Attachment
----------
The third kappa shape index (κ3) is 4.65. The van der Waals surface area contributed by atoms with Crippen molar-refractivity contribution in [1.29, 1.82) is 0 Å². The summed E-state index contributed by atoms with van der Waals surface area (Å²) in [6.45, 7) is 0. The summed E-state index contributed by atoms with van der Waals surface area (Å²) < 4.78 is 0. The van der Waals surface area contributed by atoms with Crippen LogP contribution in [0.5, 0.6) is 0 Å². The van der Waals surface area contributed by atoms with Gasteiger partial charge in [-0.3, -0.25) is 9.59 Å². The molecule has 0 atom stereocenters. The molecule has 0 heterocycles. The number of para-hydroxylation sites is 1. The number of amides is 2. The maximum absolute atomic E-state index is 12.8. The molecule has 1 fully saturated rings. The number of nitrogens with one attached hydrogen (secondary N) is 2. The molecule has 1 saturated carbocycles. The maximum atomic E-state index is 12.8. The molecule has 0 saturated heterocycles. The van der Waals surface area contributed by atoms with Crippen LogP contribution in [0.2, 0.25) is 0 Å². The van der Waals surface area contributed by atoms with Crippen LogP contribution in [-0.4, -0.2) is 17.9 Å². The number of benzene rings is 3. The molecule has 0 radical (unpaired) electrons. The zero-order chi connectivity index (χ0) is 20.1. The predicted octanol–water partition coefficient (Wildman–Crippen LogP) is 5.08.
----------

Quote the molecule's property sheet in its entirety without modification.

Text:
The third kappa shape index (κ3) is 4.65. The van der Waals surface area contributed by atoms with Crippen molar-refractivity contribution in [1.29, 1.82) is 0 Å². The summed E-state index contributed by atoms with van der Waals surface area (Å²) in [6.45, 7) is 0. The summed E-state index contributed by atoms with van der Waals surface area (Å²) < 4.78 is 0. The van der Waals surface area contributed by atoms with Crippen LogP contribution in [0.5, 0.6) is 0 Å². The van der Waals surface area contributed by atoms with Gasteiger partial charge in [-0.3, -0.25) is 9.59 Å². The molecule has 0 atom stereocenters. The molecule has 0 heterocycles. The number of para-hydroxylation sites is 1. The number of amides is 2. The maximum absolute atomic E-state index is 12.8. The molecule has 1 fully saturated rings. The number of nitrogens with one attached hydrogen (secondary N) is 2. The molecule has 1 saturated carbocycles. The maximum atomic E-state index is 12.8. The molecule has 0 saturated heterocycles. The van der Waals surface area contributed by atoms with Crippen LogP contribution in [0.2, 0.25) is 0 Å². The van der Waals surface area contributed by atoms with Crippen LogP contribution in [-0.4, -0.2) is 17.9 Å². The number of benzene rings is 3. The molecule has 0 radical (unpaired) electrons. The zero-order chi connectivity index (χ0) is 20.1. The predicted octanol–water partition coefficient (Wildman–Crippen LogP) is 5.08.